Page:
Wolf Eyes aren’t metal, and they’re about as goth as a chest wound. Wolf Eyes might not even make music. Since 1997, the band has been eschewing proper critical definition with a tortuous tail of CD-Rs, cassettes, and LPs. Disguntled, most critics toss the band into the wormhole of the experimental music scene: the “noise” genre.
While Wolf Eyes may not identify themselves as a member of this rarified sect, they certainly aren’t avoiding the classification. Their music embraces seething electronic screeches, syrupy vocals, and cavernous echoes that may lead you to question the progenitor of their electronic manipulations: man or machine? If you’re in need of a challenge, brandish your moleskine and make your way to the Noyes Community Center tonight, where Wolf Eyes will busy themselves with effacing your every attempt at classification.
Though Wolf Eyes may put fear into the hearts of pop lovers, the band is far from arrhythmic. Minimalist grooves can be found writhing beneath the skin of many of their releases, especially their “high profile” albums Dead Hills, Burned Mind, and Dread. Their primal beats often invite foot stomping and torso convulsing; at times, they command it. If you’re willing to loosen the collar a bit, Wolf Eyes’ sounds will prove as cathartic as they are challenging. This is some potent stuff.
The group found widespread recognition in 2003, after Sub Pop Records (home of indie darlings The Shins and Postal Service) contracted them for a full-length album. Wolf Eyes presented Sub Pop with their most haunting album yet, full of sinister soundscapes as frightening and invigorating as the best scenes in horror cinema. Try envisioning the horned beast that lassoed Gandalf in LoTR; now imagine the sound of him bounding towards you while lashing at you with his plasma whip. That’s the title-track. The album lifts this and eight other sound collages from an imaginary Gomorrah and ties them together judiciously, never loosening a death-grip.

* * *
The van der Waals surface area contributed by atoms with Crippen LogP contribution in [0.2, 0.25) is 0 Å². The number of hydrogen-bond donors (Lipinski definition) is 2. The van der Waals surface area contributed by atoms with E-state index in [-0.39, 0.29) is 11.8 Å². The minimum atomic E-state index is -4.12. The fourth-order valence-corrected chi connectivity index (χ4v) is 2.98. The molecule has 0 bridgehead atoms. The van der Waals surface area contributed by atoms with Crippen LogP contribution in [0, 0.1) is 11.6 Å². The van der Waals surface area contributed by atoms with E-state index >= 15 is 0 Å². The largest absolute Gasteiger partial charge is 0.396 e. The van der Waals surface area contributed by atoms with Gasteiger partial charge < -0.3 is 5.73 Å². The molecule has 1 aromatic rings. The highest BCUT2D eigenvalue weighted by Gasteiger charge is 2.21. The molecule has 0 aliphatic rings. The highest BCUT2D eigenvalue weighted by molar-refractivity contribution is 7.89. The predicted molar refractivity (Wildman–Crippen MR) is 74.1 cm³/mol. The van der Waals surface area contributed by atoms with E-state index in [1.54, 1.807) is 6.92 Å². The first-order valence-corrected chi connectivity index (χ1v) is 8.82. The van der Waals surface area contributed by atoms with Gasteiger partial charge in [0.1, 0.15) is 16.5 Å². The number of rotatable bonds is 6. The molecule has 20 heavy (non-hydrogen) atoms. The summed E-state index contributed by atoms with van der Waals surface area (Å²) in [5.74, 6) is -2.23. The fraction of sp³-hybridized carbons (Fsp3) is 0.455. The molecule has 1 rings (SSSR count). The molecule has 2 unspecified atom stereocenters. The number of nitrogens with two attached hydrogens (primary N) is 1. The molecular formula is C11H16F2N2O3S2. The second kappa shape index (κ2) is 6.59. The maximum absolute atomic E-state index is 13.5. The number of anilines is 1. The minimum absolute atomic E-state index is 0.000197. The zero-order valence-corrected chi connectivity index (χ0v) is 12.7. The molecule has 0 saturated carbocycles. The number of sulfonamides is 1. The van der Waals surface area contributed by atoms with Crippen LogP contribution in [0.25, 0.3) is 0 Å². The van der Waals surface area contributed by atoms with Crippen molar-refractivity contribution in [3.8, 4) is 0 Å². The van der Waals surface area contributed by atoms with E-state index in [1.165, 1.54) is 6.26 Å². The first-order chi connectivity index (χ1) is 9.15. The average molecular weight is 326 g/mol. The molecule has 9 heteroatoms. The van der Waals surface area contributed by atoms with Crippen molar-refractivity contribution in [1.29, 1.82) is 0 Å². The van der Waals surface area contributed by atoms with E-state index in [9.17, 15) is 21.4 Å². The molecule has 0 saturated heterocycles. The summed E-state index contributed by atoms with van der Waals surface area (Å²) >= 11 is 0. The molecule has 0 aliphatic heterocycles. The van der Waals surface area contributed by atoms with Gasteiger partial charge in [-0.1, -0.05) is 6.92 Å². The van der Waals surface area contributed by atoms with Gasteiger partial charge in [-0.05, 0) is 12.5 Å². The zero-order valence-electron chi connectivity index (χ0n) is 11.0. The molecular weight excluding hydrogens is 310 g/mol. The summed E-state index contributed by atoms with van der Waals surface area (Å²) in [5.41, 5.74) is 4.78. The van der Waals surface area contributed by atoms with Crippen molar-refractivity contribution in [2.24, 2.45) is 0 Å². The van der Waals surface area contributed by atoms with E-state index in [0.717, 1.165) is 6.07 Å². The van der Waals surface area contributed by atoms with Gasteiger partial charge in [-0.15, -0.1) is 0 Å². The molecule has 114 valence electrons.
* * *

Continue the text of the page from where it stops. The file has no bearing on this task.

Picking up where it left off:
After tweezering Burned Mind from your disc drive, drop in an earlier effort, Dead Hills, and prepare for a bath in the sound of urban decay. The second track off Dead Hills, deftly titled “Dead Hills 2,” opens with a pogo-stick drum beat that sounds as if it fell from an 8-story building. As these monster beats multiply, an electronic slash is added to the mix, and soon vocal sludge oozes into the mechanical stew. Taking to the West Coast with the next cut, “Rotten Tropics,” the band lets boulder-sized beats ricochet over an L.A. already polluted with sewage and white noise riffs.
Sounds kind of depressing, huh? While I wouldn’t bring a Wolf Eyes disc to the next family picnic, the band isn’t all about terror and woe. The impressive sounds conjured up on their records may just leave you uproariously happy. To hear a band pushing the limits of “modern music” is quite a treat. Wolf Eyes explores the shrinking gap between technology and humanity in the information age. It happens to be a scary subject. Wolf Eyes is just here to remind you.
Archived article by Andrew Meehan
Sun Staff Writer